Charles Wesley statue returns to Bristol after revamp

Statue of Charles Wesley Image copyright The New Room
Image caption The statue and its plinth are back in place after being sent away for conservation

A statue of Methodist Charles Wesley has returned to its home in Bristol after 18 months of restoration work.

The bronze figure, created in 1938, was removed in November 2015 as part of a £4.5m restoration of the New Room - said to be the oldest Methodist chapel in the world.

Wesley was the younger brother of John, who founded Methodism and built the church in Horsefair.

New Room manager David Worthington said having the statue back was exciting.

"We're delighted to have [it] back in such good shape, and we're giving him a more prominent position in the courtyard so that he'll be a welcoming first sight for visitors to our new visitor centre.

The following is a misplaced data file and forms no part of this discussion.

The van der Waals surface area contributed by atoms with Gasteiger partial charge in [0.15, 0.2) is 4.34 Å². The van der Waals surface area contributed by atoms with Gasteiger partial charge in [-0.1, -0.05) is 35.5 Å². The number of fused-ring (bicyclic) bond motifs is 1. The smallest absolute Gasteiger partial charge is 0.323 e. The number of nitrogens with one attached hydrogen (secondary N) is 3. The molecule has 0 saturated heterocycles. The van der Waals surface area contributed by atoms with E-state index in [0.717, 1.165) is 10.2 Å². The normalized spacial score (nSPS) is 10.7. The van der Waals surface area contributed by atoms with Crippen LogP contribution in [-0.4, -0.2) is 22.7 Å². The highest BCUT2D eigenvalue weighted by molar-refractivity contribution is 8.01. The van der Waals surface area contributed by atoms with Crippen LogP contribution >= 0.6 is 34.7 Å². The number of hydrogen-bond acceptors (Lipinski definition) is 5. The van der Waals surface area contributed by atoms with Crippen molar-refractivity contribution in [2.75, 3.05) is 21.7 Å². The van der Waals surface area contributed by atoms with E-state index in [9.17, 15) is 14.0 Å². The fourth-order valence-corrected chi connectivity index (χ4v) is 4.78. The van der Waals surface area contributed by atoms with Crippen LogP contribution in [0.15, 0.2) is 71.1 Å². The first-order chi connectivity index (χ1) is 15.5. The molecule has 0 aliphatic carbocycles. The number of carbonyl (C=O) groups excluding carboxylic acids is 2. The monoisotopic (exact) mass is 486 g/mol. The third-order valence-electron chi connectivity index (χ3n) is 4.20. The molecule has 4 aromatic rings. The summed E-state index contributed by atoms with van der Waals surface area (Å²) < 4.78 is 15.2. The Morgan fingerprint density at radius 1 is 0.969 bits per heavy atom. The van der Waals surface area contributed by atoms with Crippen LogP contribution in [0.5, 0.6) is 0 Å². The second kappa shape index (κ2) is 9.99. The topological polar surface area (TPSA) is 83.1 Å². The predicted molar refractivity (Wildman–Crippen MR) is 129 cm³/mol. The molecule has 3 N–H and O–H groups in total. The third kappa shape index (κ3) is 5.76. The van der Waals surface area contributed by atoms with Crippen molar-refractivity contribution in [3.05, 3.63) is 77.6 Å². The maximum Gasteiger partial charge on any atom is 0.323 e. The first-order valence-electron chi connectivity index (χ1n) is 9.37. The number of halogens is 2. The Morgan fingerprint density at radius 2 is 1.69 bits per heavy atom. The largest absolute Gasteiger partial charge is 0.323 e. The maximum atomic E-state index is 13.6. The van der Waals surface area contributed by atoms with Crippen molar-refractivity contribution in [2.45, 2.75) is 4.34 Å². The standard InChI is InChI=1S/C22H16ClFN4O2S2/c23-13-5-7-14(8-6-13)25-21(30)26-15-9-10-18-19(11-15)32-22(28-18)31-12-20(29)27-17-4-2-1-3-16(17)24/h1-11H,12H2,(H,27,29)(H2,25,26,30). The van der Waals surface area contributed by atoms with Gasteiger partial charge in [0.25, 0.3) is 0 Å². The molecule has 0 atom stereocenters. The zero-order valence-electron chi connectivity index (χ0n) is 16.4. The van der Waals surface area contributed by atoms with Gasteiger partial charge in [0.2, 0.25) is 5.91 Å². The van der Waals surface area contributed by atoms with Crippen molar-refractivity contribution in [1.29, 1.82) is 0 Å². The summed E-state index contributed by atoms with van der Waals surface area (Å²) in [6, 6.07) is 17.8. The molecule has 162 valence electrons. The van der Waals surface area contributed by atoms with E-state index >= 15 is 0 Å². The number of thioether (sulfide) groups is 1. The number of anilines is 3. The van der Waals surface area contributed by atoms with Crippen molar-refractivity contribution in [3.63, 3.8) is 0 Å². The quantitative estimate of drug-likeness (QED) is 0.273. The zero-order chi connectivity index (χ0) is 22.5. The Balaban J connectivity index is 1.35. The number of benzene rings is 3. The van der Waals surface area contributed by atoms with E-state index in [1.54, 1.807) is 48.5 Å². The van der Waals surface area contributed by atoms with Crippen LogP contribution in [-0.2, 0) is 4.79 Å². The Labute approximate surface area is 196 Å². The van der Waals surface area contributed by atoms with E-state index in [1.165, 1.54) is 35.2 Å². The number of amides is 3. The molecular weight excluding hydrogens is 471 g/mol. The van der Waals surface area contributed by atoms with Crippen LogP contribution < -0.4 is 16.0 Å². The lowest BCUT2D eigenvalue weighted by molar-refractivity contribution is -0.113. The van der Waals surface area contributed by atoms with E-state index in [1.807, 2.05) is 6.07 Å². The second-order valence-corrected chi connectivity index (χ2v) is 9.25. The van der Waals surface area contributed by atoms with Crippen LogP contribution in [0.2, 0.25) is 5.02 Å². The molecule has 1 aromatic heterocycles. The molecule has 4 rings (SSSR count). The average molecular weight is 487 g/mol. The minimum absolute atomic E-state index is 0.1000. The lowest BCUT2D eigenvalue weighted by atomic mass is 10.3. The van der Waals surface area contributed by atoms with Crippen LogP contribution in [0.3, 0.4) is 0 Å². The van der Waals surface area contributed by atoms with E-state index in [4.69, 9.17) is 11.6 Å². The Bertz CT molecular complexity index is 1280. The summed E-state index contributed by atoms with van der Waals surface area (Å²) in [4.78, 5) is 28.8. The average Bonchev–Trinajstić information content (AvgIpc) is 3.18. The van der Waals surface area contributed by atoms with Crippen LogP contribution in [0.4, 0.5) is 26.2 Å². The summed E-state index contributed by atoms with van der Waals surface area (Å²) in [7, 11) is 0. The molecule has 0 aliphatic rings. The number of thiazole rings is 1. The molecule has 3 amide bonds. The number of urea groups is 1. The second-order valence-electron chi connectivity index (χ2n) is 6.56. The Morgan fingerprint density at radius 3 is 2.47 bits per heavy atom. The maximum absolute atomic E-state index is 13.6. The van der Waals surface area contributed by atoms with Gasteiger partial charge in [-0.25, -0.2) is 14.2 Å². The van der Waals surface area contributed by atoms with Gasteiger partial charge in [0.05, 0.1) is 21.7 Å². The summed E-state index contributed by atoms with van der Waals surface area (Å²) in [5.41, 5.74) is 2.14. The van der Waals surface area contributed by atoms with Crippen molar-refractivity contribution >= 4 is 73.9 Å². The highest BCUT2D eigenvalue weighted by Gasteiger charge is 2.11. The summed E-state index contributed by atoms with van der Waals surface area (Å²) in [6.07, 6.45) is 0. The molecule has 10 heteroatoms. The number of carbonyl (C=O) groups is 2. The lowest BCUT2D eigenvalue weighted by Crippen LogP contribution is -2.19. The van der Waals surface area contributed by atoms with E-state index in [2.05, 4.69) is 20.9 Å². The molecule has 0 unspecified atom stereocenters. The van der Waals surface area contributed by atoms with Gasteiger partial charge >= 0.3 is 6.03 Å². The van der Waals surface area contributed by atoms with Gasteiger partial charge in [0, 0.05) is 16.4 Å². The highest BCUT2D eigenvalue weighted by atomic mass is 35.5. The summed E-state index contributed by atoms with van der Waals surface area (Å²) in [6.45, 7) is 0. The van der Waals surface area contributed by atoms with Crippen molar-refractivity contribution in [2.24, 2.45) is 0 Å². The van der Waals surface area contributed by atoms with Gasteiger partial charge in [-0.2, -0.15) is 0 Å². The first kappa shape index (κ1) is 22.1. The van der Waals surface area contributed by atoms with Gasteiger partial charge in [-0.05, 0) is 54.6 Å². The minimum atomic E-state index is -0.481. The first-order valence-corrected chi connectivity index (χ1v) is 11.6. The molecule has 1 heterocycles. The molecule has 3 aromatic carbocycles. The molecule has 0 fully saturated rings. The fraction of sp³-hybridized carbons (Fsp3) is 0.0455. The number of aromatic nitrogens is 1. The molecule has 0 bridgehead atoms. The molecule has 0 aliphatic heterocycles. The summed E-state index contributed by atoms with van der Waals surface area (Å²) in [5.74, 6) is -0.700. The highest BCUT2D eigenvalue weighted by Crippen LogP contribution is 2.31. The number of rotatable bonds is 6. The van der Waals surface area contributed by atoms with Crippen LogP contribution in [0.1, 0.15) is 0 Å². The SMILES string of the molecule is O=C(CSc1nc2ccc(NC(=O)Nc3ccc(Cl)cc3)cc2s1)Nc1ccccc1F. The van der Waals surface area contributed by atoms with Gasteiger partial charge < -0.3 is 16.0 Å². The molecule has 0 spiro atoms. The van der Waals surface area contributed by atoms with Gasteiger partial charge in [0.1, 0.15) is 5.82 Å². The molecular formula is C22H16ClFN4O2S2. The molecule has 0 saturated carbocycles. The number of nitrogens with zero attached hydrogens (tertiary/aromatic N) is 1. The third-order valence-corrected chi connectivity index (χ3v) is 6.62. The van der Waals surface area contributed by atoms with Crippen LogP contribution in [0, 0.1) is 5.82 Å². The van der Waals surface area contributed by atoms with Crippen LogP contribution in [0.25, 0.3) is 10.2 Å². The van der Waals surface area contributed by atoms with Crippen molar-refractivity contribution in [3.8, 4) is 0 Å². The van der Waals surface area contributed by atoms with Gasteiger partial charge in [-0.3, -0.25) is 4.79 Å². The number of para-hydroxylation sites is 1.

"The courtyard has been closed while the works take place and having Charles Wesley back on show really signals how close we are to completion.

"We're all very excited to have him home again."

Charles, who died in 1788, was a prolific hymn writer whose 9,000-plus compositions include well-known works such as as Hark, the Herald Angels Sing.

The New Room renovations, which have included the creation of a new visitor centre, museum, library, archive store and conference centre, are due to be completed later this month.

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